ADHD Kids May Have Bipolar Disorder, Too.
Treating ADHD Alone May Worsen Bipolar Symptoms
Oct. 29, 2002 (San Francisco) -- Distractibility, hyperactivity, and talkativeness are all hallmark signs of attention deficit hyperactivity disorder (ADHD), as any parent of a child with ADHD can tell you. In a minority of children, though, they can also be signs of childhood-onset bipolar disorder.
A new study presented at the American Academy of Child and Adolescent Psychiatry shows that a child can have both disorders and that simultaneous ADHD and bipolar disorder in a child may be a distinct disorder, according to Janet Wozniak, MD, who presented the study. Furthermore, because ADHD is more common than bipolar disorder, the latter diagnosis may be overlooked.
Therefore, when parents take a child with ADHD for treatment, they would be wise to share any family history of bipolar disorder with the doctor, said Wozniak, assistant professor of psychiatry at Harvard Medical School in Boston, where she directs bipolar disorder research in the pediatric psychopharmacology department at Massachusetts General Hospital.
"If a child with ADHD has an undiagnosed bipolar disorder as well, conventional ADHD therapy can worsen the bipolar disorder," she tells WebMD. The typical therapy for ADHD is a stimulant such as Ritalin or Adderall.
"The good news is that if the child also has bipolar disorder, we can treat those symptoms first with a mood-stabilizing medication," she says. "Then if we treat any remaining ADHD symptoms with a stimulant, the child will typically be fine on the combined medications."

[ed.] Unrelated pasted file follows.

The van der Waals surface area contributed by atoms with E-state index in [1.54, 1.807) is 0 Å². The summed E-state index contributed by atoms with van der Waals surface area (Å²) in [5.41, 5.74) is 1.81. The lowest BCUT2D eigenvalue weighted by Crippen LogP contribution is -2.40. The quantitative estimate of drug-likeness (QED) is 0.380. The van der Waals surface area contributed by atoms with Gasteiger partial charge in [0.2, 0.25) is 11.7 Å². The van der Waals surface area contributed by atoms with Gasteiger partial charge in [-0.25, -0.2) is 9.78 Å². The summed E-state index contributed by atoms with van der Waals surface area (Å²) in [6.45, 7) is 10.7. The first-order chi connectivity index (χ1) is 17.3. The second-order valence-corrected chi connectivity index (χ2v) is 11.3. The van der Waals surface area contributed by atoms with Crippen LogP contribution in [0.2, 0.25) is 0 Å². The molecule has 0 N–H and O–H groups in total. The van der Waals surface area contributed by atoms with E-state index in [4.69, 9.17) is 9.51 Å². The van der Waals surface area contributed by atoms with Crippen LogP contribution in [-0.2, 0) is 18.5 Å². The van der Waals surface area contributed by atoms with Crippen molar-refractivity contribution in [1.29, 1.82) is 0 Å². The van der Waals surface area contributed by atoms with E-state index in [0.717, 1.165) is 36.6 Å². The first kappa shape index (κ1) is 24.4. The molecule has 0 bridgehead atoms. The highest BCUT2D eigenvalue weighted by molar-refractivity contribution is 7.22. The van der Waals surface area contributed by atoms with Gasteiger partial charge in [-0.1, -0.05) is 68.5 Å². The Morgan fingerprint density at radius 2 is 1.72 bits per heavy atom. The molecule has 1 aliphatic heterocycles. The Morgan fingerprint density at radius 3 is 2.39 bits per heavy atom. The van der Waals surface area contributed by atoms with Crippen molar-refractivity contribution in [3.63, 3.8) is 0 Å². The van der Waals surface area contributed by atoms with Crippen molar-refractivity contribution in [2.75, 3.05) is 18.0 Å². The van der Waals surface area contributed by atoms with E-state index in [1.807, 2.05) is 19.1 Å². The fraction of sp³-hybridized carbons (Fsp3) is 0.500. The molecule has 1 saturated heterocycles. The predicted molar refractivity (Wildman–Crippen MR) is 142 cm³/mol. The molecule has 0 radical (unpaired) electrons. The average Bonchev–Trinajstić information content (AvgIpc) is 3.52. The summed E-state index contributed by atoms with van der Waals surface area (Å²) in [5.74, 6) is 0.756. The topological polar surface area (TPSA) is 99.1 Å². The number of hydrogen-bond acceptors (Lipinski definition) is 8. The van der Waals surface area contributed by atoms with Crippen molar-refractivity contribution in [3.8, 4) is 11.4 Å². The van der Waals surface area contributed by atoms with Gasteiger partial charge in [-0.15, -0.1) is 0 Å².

Wozniak's group wanted to know if there was a familial association of ADHD and bipolar disorder among parents and siblings of young people with bipolar disorder.
The investigators conducted interviews with 189 parents and siblings of 69 children who had bipolar disorder. They compared the data on these children and their relatives with similar information on the relatives of children with ADHD but without bipolar disorder, and with information on children who did not have either disorder.
They found that of the children that had bipolar disorder, 14% of the relatives had bipolar disorder and 20% had ADHD. Among the children with only ADHD, 4% of the relatives had bipolar disorder and 19% had ADHD. Among the children free of either disorder, only 3% of the relatives had bipolar disorder and only 5% had ADHD.
"Many parents of children with bipolar disorder know that the illness 'runs in the family,' and these data confirm their suspicions," Barbara Geller, MD, who was not involved in the research, tells WebMD. "You are more likely to have a family with bipolar disorder if the child has the condition. This also confirms the suspicions of many physicians. If they see children with bipolar disorder, they are likely to be members of families where others also have the illness." Geller is a professor of psychiatry at Washington University in St. Louis.
Parents may have a hard time telling a doctor that their child has bipolar disorder since the childhood-onset version of the condition is a relatively new diagnosis. However, she urged parents to bring their concerns to their doctor and to mention any relatives that have bipolar disorder. "If it's in the family, the doctor will want to be alert that the child may have bipolar disorder, so that he or she can receive the proper medication," she says.